T Nation

YMCA Personal Trainer Award?


I've got a fair bit of free time this year whilst I'm doing an MA before I go to law school next year, so I thought I'd get qualified as a PT just for fun and personal development. Obviously PT isn't going to be my main source of income, but it combines two things I enjoy - fitness and helping others - so I know it's going to be worthwhile.

The YMCA PT Award was the best one I could find in the UK.

Couple of questions:

1.) They gave me a reading list, but it looks like crap. I made my own instead based on recommendations on here and elitefts. Read about half so far. Any comments? Books I've missed?

science practice of strength training - zatsiorsky
starting strength - rippetoe/kilgore
facts & fallacies of fitness - siff
ultimate back fitness and perf. - gill
natural hormonal enhacement - faigin
siff - supertraining
kinesiology of exercise - yessiss
sandbag training - jones
principles for personal trainers - o'brien
under the bar - tate
stronger minds, stronger bodies - strossen
beyond brawn - mcrobert
dinosaur training - kubik

2). I got the course/module details in the post today. There's a fair bit on machines, bosu balls, circuit training, "core" work, fitness walking, etc., etc. Loads of you are PTs and I bet you had to listen to this to get your certificate...do you think I should just keep quiet in class about all the stuff I disagree with?


read mike boyle's website stuff before you laugh too hard in class about stability and core :wink:


I would keep quiet, read the bullshit they expect you to, then when you get certified you can do what you know is right.


Hmmm...so, you're saying that you want to become a trainer "just for fun and personal development"?

Honestly, I'm not sure that I like that idea. Now, the book list that you posted is a great list, and if you are applying the principles in those books (and this site) to your training and plan on applying it to your clients, then you'll be way ahead of a lot of trainers currently out there.

But, you don't seem to have the experience (only 1.5 years of training) or passion to make a really good trainer. What I mean is that knowledge is great, but without the ability to apply it, it's not worth much IMO.

And as far as the passion, think of it this way, would you want a doctor working on you who was just being a doctor for "fun and personal development"? Neither would I.

As a trainer you have a responsibility to your clients. They are paying you because they want to get results. Getting results out of them requires dedication both on their part and yours. You need to be willing to put a lot of time into designing and implimenting training programs specifically targeted at their individual goals and needs.

This means that you'll need to be able to adapt, troubleshoot, and expend a lot of energy in general. Training is not an easy profession, although if you are passionate about it, it is rewarding and fun.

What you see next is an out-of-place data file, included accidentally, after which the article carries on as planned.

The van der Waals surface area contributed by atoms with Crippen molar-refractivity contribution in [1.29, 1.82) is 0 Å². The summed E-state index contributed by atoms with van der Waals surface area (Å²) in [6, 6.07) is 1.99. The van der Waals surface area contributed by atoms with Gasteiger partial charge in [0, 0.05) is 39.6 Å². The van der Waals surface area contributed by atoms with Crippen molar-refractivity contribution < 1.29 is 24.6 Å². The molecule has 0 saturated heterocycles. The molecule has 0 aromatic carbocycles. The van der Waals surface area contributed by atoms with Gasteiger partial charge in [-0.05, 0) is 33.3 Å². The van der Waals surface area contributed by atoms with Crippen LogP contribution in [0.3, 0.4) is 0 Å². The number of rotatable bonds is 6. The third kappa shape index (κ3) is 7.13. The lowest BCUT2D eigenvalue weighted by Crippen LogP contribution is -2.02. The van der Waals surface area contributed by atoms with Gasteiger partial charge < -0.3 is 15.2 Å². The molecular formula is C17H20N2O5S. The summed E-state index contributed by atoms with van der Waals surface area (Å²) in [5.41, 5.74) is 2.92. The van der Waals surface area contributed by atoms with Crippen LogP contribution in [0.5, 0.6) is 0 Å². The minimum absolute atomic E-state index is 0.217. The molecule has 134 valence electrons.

I fear that the experience could end up leaving a bad taste in your mouth and a bad impression of trainers in the minds of your trainees.

One final thing to consider is that if you're really serious about seeing this through don't get the YMCA's certification. It's really only reconized by the Y, and like you stated above, they don't exactly promote solid time tested weight training advice.

You'd be better off getting certified through NSCA, ACSM, ACE, or AFAA. Those certifications will give you many more options in terms of where you can work, and tend to be at least better than the Y's.

In closing, this is just my personal opinion on the subject, and you can take it or leave it. Either way I wish you good luck.

Good training,



Great post, sentoguy.

I'd better be a bit clearer: by saying that I want to get certified for 'fun and personal development', I mean that this is something I'm very dedicated to and believe I would be good at...

1) Like most people on here, almost my entire free time is spent training or reading about training.

2) Over the past 6 months I've helped out 4 people for free, which has been very rewarding - especially getting a 55 year old diabetic lady off insulin injections and helping an obese guy lose about 45lbs.

3) I can outlift just about all the PTs I've met in commerical gyms in London, so even if I'm not that great, at least I'll be better than a lot of the clowns out there.

The way I feel about becoming a PT is summed up by the strong words for today...every man is guilty of all the good he didn't do.

I think I'll take your advice about NSCA, though I'll lose my £265 deposit on the YMCA course. As I'm in the UK, am I right in thinking the NSCA course won't involve any classes? Won't it be just me booking an exam date then studying by myself to pass it?

Thanks for the help.

EDIT: I forgot to add the site for the YMCA cert...


Are they including all the organisations you mentioned when they talk about being the 'gold standard' and the 'original and best', or just making it up?

Also, the YMCA PT Award would have cost £2950, but the NSCA Cert, unless I'm mistaken, costs only the price of registering for the exam + whatever study materials you buy, so it could be just £195 if I just rely on the books I've already got. That's a HUGE price difference. Why is the YMCA so much more expensive? I suppose I'm just paying for their class tuition.